The normally bustling biblical birthplace of Jesus resembled a ghost town on Sunday, as Christmas Eve celebrations in Bethlehem were called off due to the Israel-Hamas war. The festive lights and Christmas tree that normally decorate Manger Square were missing, as were the throngs of foreign tourists who gather each year to mark the holiday.
The gift shops were slow to open on Christmas Eve, although a few did once the rain had stopped pouring down. There were few visitors, however.
“This year, without the Christmas tree and without lights, there’s just darkness,” said Brother John Vinh, a Franciscan monk from Vietnam who has lived in Jerusalem for six years.
He said he always comes to Bethlehem to mark Christmas, but this year was especially sobering, as he gazed at a nativity scene in Manger Square with a baby Jesus wrapped in a white shroud, reminiscent of the hundreds of children killed in the fighting in Gaza. Barbed wire surrounded the scene, the grey rubble reflecting none of the joyous lights and bursts of color that normally fill the square during the Christmas season.
“We can’t justify putting out a tree and celebrating as normal, when some people (in Gaza) don’t even have houses to go to,” said Ala’a Salameh, one of the owners of Afteem Restaurant, a family-owned falafel restaurant just steps from the square.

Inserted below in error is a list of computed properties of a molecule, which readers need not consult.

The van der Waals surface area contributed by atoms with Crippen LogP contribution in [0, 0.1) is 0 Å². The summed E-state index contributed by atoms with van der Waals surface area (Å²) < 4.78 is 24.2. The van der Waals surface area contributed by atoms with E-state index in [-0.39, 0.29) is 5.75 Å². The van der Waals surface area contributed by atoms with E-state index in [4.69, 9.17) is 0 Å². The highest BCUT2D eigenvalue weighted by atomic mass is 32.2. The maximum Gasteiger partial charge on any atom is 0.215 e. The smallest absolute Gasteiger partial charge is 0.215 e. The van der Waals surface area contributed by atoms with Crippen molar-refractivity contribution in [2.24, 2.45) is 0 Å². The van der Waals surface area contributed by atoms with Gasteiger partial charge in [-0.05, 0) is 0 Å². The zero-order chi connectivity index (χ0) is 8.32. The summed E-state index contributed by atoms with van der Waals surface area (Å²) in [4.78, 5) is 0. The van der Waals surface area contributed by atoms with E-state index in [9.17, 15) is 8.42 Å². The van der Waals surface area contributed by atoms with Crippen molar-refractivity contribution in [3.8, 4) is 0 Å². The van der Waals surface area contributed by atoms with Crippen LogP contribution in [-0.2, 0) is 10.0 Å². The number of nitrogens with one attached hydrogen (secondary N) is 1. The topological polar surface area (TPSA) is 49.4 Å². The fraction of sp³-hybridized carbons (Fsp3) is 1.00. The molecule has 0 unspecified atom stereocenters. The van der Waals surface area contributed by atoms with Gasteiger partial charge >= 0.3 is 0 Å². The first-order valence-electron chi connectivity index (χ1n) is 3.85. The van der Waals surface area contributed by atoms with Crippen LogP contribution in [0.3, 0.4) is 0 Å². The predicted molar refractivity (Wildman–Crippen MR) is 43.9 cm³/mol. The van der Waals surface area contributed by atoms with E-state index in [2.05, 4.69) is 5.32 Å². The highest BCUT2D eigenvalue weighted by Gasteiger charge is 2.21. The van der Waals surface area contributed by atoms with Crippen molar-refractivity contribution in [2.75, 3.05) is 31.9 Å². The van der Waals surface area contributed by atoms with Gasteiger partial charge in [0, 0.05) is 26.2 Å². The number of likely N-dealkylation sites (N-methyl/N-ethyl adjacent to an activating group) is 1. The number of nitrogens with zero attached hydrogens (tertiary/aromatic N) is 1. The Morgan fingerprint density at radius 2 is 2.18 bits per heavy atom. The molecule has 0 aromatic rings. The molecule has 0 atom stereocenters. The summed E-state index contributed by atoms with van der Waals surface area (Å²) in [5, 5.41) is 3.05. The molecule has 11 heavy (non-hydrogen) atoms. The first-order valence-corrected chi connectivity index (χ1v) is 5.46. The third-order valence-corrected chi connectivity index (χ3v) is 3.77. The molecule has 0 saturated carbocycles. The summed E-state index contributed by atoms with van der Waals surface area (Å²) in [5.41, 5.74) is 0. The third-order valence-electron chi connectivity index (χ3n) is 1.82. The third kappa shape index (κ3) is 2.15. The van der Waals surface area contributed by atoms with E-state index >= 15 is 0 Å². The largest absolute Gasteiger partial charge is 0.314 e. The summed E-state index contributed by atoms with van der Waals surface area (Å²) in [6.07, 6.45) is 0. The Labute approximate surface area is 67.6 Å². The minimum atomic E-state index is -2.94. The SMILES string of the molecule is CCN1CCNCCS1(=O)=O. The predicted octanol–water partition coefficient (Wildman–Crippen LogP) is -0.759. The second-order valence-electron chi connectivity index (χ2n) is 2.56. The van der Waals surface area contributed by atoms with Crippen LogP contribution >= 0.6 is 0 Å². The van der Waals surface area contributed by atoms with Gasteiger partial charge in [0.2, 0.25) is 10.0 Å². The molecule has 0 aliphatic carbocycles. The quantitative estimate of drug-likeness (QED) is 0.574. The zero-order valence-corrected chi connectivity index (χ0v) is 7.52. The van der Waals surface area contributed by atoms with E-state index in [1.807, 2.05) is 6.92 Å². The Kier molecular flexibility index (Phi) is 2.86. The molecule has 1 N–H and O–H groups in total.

Salameh said Christmas Eve is usually the busiest day of the year. “Normally, you can’t find a single chair to sit, we’re full from morning till midnight,” said Salameh. This year, just one table was taken, by journalists taking a break from the rain.
Salameh said his restaurant was operating at about 15% of normal business and wasn’t able to cover operating costs. He estimated that even after the war ends, it will take another year for tourism to return to Bethlehem as normal.
The cancellation of Christmas festivities is a severe blow to the town’s economy. Tourism accounts for an estimated 70% of Bethlehem’s income — almost all of that during the Christmas season.
With many major airlines canceling flights to Israel, few foreigners are visiting. Local officials say over 70 hotels in Bethlehem have been forced to close, leaving thousands of people unemployed.
Over 20,000 Palestinians have been killed and more than 50,000 wounded during Israel’s air and ground offensive against Gaza’s Hamas rulers, according to health officials there, while some 85% of the territory’s 2.3 million residents have been displaced. The war was triggered by Hamas’ deadly assault Oct. 7 on southern Israel in which militants killed about 1,200 people, most of them civilians, and took more than 240 hostages.
The fighting in Gaza has also affected life in the West Bank. Since Oct. 7, access to Bethlehem and other Palestinian towns in the Israeli-occupied territory has been difficult, with long lines of motorists waiting to pass military checkpoints. The restrictions have also prevented tens of thousands of Palestinians from exiting the territory to work in Israel.